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YU Ranch's 'cool' creation

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Kathleen Wynne has recognized YU Ranch’s ‘cool’ invention with a 2013 Premier’s Leaders In Innovation Award.

“Pretty cool – get it,” smiled Bryan Gilvesy Tuesday morning at the Tillsonburg-area farm property.

“Yeah,” responded his wife Cathy dryly – rolling her eyes only slightly – “get it.”

Paula and Joe Gilvesy missed their father’s humour, but not Monday’s official ceremony inside an office at Queen’s Park. YU Ranch was recognized for its conversion of a 2011 Dodge Caravan dubbed the ‘Farmer’s Market Express’ (FME) into a mobile, self-contained hybrid gas/electric freezer container.

It was fitting Paula took a day off from studies at Western University and Joe from Glendale High School, given they were both figurative and literal drivers for a project seen by their parents as a means to an end: providing a practical platform to involve them in the business in a meaningful manner.

Part of the FME’s creation (in March of 2012), Bryan had explained during Monday’s awards ceremony, was controlling the family’s own destiny in its transition from growing tobacco.

“And part was finding a way for our kids into this business that they could learn from.”

Initially handed the keys to the van by her father, Paula, Joe and the FME were comparatively independent fixtures at farmers’ markets in Tillsonburg, Port Rowan and Courtland.

The FME filled a need for a mobile stand-alone freezer unit suited to operation at farmers’ markets.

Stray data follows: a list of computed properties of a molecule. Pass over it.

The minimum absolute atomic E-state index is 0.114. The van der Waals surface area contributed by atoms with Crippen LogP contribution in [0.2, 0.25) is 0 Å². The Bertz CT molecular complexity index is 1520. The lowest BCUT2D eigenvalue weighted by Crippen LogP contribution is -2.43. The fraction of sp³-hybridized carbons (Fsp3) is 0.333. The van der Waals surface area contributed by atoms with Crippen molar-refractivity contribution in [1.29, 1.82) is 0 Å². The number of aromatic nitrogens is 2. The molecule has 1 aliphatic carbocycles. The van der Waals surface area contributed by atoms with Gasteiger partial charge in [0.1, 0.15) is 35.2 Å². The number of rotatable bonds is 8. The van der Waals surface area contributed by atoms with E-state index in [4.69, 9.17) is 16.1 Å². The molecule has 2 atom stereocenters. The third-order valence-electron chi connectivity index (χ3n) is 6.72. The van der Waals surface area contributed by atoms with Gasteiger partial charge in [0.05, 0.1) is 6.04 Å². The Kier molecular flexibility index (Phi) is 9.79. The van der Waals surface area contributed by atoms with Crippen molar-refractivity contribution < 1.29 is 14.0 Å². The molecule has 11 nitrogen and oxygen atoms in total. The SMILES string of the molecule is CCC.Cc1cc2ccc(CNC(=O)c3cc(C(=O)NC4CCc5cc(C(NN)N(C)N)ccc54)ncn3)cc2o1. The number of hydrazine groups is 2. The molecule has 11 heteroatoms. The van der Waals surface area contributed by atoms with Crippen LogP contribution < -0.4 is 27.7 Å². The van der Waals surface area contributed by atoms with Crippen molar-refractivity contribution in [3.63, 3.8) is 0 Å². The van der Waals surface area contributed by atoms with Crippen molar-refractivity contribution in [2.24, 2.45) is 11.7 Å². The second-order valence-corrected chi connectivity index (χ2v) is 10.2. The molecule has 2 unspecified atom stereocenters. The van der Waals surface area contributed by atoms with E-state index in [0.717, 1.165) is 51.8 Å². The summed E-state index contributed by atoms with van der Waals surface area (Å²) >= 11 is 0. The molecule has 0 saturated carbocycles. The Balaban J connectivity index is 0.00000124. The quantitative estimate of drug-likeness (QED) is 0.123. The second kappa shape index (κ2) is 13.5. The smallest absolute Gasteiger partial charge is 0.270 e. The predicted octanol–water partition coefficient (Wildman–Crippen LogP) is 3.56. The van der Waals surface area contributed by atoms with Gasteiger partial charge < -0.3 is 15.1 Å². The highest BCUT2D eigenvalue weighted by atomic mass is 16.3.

“Farmers’ markets don’t always have infrastructure to support freezer meat sales,” Gilvesy explained.

It also remains consistent philosophically with the YU Ranch’s sustainable approach at a comparatively economical cost.

“In a way,” said Gilvesy, “if you look after one, you look after the other.”

His concept began with having a professional conversion company install an insulated interior customized to fit the van, along with a rooftop compressor/cooling unit. The essential difference is removal of the ‘stowable’ seats from the Caravan’s interior and filling the space created with a battery pack and associated electrical connections. These allow the cooling apparatus to be run electrically and independently, rather than off the vehicle’s motor.

“Which is far cheaper than running on the engine,” said Gilvesy. “And gives the side benefit of being stand alone.”

The custom conversion provides a functional vehicle, fuel efficient in terms of both travel and freezing capacity at what Gilvesy estimates is roughly half the cost of a ‘standard’ full-size freezer van.

“It’s a question of trying to figure out a way to do things better and cheaper too.”

The batteries are trickle charged as the vehicle is driving, but have a connection for a standard 110-volt household outlet, although ultimately, it could be charged from solar or wind-generated power. If an outlet is available, the unit could essentially run forever, without, with fully charged batteries in excess of five hours, says Gilvesy.

“So the kids can do a full market.”

It is also handy he added, for deliveries to restaurants.

“This keeps us in closer touch with them.”

Awards don’t typically bring one financially closer to retirement, but there is value there.

“You would never ever turn one down,” Gilvesy admitted with a smile.

And apart from a form of validation for the YU Ranch’s sustainable, if not strictly conventional approach, the family is accepting this one with a sense of satisfaction based on Paula and Joe’s shared ownership of the farmers’ market marketing opportunity.

“It’s a learning experience,” Bryan summed up.

“An education in itself,” Cathy concluded.


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